ESG comes to the fore amid Covid-19 crisis

24 June 2020 (Last Updated September 18th, 2020 12:46)

Incorporating environmental, social, and governance (ESG) criteria was seen as a ticking box exercise for many companies. However, it has recently emerged as a deal-maker within an economic development community coping with a pandemic.

ESG comes to the fore amid Covid-19 crisis

With the Covid-19 crisis disrupting business processes around the globe, companies are looking to rebuild their revenues and secure continuity. For some companies, embracing more stringent environmental, social, and governance (ESG) policies might be the only way to continue with their cross-border investments in the current circumstances. However, enterprises overlooking ESG factors may well enjoy the benefits of lower operating costs, but in a period of financial uncertainty could find such practices unsustainable.

“We are heading towards a new world with new ways of shaping businesses and, contrary to what might be expected, ESG will become more important in this age,” says Fernando Casas Pascual, general director at the Innovation and Development Agency of Andalusia and the Invest in Andalusia operations unit. “Companies are changing their policies in order to become more efficient in every aspect of their business practices and they are embracing ESG in order to market themselves as safe and attractive. This is no longer a speed race but a race to become rational, efficient and environmentally responsible. The key word here is ‘sustainable’, and the circular economy is crucial to this.”

Down to the countryside

The Covid-19 pandemic has brought with it a fresh set of challenges for major global cities such as London and New York, given how susceptible they have been to the virus. However, this can result in opportunities for suburban or rural areas to attract investments as they might have more sustainability orientated competitive advantages when compared with bigger cities.

“Rural and suburban areas have lower cost profiles and they are less vulnerable to the pandemic and total economic shutdown than a major urban city is,” suggests John Boyd of New Jersey-based location consultancy Boyd Company. “A lot of these areas are going to be repositioning themselves as desirable places for foreign direct investment (FDI).”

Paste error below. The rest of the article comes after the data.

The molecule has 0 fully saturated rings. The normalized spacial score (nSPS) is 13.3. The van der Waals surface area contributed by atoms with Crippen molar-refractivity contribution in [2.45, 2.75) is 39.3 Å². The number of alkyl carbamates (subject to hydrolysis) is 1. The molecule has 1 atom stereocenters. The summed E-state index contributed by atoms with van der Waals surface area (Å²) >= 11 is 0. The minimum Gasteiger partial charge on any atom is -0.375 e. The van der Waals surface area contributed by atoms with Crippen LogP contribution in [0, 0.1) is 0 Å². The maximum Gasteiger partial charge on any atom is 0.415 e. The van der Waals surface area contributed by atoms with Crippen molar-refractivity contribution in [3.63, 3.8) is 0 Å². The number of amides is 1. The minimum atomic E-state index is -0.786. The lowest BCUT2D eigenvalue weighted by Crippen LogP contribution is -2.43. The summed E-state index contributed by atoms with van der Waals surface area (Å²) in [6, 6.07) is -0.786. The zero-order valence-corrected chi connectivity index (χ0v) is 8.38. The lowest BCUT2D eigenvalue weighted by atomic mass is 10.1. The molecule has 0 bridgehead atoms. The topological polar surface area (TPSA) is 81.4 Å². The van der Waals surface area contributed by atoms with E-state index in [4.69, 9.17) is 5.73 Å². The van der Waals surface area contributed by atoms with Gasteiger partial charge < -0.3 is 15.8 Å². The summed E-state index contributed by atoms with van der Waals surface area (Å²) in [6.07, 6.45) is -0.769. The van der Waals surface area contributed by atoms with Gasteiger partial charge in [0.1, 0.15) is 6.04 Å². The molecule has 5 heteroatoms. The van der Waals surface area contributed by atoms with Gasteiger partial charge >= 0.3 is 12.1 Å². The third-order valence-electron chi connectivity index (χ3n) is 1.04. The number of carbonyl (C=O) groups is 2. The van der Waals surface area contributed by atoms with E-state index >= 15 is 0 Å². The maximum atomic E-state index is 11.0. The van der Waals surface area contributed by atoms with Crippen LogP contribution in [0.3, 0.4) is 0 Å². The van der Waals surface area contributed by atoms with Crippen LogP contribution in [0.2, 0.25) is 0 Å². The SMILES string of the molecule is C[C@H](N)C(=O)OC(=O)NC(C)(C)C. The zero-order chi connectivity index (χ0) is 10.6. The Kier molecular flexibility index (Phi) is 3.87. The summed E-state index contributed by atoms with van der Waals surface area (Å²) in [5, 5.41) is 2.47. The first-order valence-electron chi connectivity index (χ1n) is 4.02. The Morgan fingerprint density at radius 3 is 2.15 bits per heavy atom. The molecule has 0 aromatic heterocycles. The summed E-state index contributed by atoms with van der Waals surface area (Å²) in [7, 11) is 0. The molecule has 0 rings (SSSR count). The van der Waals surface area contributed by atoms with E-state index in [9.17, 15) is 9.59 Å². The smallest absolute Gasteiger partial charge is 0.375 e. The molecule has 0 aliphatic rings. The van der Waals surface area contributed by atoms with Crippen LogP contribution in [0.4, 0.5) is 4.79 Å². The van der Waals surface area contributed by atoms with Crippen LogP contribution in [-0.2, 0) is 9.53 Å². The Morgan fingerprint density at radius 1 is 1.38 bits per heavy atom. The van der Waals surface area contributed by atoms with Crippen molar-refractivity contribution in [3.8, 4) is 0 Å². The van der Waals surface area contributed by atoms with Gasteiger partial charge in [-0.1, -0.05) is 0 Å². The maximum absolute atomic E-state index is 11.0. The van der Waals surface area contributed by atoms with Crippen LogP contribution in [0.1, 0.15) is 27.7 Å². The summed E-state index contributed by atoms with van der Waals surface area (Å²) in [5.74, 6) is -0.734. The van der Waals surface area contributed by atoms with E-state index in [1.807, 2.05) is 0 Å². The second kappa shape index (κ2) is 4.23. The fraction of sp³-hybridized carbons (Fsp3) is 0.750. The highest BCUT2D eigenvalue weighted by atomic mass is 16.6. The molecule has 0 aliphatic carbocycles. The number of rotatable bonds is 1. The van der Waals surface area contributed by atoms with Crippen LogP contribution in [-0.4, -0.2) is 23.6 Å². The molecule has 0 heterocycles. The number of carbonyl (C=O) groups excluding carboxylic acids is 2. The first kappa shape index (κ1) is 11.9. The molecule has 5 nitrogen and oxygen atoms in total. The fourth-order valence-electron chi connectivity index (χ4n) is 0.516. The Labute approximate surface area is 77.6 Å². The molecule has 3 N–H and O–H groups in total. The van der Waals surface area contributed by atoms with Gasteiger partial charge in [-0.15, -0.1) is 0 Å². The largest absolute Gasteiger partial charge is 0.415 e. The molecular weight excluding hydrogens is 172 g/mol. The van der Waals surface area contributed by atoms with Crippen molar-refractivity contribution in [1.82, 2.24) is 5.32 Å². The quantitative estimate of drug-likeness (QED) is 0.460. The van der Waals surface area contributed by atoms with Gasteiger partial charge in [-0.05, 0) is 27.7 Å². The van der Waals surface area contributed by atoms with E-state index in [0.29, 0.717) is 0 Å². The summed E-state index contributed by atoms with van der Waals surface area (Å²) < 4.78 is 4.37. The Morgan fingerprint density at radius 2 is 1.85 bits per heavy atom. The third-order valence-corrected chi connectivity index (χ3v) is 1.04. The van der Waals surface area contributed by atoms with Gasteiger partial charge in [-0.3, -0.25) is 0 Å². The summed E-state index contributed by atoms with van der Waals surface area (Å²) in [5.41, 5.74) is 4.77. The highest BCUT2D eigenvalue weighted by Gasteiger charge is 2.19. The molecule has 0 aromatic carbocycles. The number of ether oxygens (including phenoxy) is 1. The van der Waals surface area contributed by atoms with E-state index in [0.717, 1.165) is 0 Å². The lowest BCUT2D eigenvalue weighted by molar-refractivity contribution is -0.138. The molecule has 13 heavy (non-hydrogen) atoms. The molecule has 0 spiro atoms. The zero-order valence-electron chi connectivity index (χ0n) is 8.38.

He adds that historically low financing rates, along with millions of people now being unemployed and eager to go back to work, will be a catalyst for a lot of new and pent-up development activities, especially in suburban and rural areas that had not been on the radar for projects until a few months ago.

However, Boyd comments that the current environment also provides opportunities for companies to invest in urban areas and contribute to their social well-being on the environmental front.

“I would like to see a company invest in an urban market such as Newark, New Jersey, for example, that has been impacted by water contamination caused by ageing lead waterlines,” he says. “Newark was a top contender for the second headquarters of Amazon, known as HQ2. ESG benefits for Amazon were a major narrative of the city as it made its way to the finals for the coveted $5bn project. Lead contamination in water and soil is a major challenge in urban areas throughout the world today, especially in old industrial markets transitioning into the 21st century economy.”

Site selection unveils ESG trade-offs

Site selection is an area where the incorporation of ESG will play an increasingly significant role, especially as companies look to recover financially from the Covid-19 crisis. However, there are trade-offs to keep in mind.